SEAN Fraser, Minister of Immigration, Refugees and Citizenship, on behalf of Minister of Employment, Workforce Development and Disability Inclusion, Carla Qualtrough, on Monday launched a call for proposals under the Foreign Credential Recognition Program.
Up to $90 million will be invested in projects that will help remove barriers preventing qualified and skilled newcomers from gaining Canadian work experience in their own profession or field of study.
Eligible projects must focus on at least one of the following areas:
- Reducing barriers to foreign credential recognition for internationally educated health professionals (IEHPs) by improving recognition processes, simplifying steps in credential recognition and offering increased access to practice in the field.
- Providing IEHPs with Canadian work experience that is relevant to their intended fields of work, while incorporating wrap-around supports for participants such as childcare and transportation costs, as well as mentoring and coaching.
- Facilitating labour mobility between jurisdictions in Canada for health care professionals and IEHPs to reduce the systemic and administrative barriers for health care professionals who wish to work in another jurisdiction in Canada.
The government said multiple occupations are facing acute shortages such as physicians, nurses, paramedics, respiratory therapists and medical laboratory technologists. According to a 2020 Statistics Canada report, skilled newcomers are under-utilized in the health sector – 47% of skilled newcomers with a health education from abroad are unemployed or underemployed in non-health jobs that require only a high school education.
Under the call for proposals, successful projects must include at least one of the following eligible activities:
- Development, testing and implementation of credential recognition systems, with a focus on streamlining regulatory processes and/or harmonization of occupational requirements to improve the foreign credential recognition process and/or interprovincial labour mobility.
- Provision of employment supports such as wage subsidies, work placements, and mentoring to IEHPs to help them integrate into the Canadian labour market.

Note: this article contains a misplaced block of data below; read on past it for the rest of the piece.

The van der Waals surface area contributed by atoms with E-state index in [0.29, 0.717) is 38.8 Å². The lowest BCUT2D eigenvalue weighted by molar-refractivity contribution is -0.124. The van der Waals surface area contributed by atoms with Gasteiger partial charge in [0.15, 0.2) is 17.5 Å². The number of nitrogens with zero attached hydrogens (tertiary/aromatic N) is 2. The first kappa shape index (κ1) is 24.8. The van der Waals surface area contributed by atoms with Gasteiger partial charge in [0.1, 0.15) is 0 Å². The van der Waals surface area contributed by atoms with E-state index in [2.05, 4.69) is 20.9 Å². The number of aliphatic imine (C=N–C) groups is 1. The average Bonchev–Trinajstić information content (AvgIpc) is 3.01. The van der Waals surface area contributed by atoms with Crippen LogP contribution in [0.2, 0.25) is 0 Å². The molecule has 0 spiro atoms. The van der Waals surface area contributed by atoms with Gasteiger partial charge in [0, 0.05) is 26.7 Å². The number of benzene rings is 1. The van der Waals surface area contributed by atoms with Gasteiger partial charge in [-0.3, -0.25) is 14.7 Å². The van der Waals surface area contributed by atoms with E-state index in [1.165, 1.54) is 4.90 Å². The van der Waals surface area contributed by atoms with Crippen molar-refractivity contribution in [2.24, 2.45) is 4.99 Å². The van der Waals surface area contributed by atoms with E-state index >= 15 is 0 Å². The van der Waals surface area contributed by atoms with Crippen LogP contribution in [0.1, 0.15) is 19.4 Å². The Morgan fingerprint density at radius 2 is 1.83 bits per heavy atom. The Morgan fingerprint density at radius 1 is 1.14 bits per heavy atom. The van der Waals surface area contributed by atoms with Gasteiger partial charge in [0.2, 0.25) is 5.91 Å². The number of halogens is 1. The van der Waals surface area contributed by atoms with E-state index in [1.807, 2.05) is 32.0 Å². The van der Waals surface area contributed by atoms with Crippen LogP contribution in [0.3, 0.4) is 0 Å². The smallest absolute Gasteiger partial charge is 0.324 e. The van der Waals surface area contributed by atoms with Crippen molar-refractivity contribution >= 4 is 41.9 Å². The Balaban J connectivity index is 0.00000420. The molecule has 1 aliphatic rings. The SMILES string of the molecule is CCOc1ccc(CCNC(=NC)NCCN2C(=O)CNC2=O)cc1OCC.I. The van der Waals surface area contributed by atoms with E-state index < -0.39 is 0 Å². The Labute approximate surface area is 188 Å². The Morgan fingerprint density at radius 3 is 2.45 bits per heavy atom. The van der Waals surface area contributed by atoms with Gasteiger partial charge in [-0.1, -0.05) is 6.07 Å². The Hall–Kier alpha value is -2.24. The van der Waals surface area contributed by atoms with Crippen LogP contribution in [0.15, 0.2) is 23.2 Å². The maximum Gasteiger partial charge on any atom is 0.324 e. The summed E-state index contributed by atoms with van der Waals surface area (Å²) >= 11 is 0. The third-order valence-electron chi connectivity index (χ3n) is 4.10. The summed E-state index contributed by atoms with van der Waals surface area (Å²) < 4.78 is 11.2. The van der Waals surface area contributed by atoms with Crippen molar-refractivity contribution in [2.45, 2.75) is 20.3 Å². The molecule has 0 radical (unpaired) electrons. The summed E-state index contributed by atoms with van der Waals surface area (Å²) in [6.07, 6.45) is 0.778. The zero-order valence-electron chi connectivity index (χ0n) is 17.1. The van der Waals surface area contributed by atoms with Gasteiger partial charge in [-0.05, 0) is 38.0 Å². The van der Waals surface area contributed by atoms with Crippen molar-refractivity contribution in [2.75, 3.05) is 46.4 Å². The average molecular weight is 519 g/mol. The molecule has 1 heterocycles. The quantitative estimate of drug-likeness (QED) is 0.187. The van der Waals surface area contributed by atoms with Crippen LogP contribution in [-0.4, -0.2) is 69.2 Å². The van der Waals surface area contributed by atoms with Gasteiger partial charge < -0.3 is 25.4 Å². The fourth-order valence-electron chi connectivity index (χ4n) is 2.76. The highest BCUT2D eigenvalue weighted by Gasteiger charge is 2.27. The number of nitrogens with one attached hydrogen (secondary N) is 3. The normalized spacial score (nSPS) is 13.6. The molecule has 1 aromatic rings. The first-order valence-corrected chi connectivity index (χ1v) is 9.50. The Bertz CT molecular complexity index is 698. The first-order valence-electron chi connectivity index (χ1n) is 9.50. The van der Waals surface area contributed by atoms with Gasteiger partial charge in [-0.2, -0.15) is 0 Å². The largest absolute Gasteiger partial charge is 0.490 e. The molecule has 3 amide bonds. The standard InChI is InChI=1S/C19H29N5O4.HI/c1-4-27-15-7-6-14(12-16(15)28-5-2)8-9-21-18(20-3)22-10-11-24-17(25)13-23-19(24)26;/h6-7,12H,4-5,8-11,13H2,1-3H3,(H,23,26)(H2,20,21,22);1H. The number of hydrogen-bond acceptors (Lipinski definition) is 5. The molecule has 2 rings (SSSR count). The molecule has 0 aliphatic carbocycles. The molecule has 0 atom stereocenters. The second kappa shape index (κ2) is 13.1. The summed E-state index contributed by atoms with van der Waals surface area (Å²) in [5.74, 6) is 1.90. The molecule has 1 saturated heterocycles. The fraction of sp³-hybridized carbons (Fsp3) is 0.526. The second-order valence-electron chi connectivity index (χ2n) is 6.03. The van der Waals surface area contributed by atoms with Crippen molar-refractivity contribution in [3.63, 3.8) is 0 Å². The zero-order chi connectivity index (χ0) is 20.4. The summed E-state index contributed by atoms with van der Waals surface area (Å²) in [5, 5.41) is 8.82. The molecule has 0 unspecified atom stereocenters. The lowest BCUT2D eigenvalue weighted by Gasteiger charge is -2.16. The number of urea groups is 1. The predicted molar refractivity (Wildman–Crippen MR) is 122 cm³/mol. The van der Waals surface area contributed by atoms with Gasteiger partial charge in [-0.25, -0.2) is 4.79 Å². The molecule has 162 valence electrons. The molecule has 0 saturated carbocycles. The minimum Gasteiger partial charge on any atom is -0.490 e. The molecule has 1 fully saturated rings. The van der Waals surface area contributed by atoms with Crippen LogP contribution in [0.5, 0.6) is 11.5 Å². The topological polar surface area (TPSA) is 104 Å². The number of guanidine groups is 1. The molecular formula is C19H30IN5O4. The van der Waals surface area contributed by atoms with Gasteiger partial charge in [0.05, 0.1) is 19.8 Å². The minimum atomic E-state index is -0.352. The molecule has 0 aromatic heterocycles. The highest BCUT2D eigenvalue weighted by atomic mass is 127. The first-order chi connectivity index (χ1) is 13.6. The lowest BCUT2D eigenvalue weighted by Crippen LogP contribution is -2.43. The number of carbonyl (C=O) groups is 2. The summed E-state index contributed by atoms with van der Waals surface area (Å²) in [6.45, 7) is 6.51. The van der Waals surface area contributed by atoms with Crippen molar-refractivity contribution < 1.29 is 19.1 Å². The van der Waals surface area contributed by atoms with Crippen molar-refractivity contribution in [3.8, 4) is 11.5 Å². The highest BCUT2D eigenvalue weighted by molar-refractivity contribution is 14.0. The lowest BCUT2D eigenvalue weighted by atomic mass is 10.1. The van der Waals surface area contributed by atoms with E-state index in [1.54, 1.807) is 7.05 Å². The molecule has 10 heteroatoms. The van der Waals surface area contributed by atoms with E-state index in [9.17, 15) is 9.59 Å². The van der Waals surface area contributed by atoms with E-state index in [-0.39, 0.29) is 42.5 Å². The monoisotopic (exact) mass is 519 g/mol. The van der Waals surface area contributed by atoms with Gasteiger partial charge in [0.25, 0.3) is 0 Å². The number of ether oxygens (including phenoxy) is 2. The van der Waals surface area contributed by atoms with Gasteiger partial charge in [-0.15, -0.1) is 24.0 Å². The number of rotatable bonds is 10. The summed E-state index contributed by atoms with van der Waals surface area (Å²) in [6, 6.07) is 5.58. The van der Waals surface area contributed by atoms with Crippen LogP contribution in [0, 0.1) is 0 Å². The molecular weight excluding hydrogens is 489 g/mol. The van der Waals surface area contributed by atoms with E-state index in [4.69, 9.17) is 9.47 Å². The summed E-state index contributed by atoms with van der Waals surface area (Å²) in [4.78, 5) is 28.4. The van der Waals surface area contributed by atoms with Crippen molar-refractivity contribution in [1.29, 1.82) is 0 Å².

Organizations have until January 30, 2023, to apply for funding under this call for proposals.
The Foreign Credential Recognition Program funds projects to support faster and more efficient credential recognition systems, provides loans and support services, as well as employment supports such as training, work placements, wage subsidies, mentoring and coaching.
- Half of newcomers to Canada have a bachelor’s degree or greater. Even with their educational achievements, skilled newcomers in all sectors face a higher unemployment rate than people born in Canada and are less likely to work in the regulated occupations for which they have studied.
- With immigration expected to reach record-high levels (431,645 in 2022), it is more important than ever to increase supports to skilled newcomers so that they can fully use their skills, experience and talents.
- The Foreign Credential Recognition Program invests approximately $27.1 million annually in contribution agreements with provinces and territories, regulatory bodies and other stakeholders to help support the labour market integration of skilled newcomers. Since 2015, the Program has invested more than $129 million in 92 projects to support skilled newcomers.
- Budget 2022 announced an additional $115M over five years starting in 2022-2023 and $30M ongoing for the Foreign Credential Recognition Program, with a focus on supporting the labour market integration of skilled newcomers into the health sector.
- Successful projects will receive a minimum of $500,000, up to a maximum of $10M.
- Eligible recipients will include provincial, territorial, and municipal governments, regulatory bodies, professional associations, industry associations, unions, post-secondary institutions, hospitals and healthcare institutions, and not-for-profit organizations.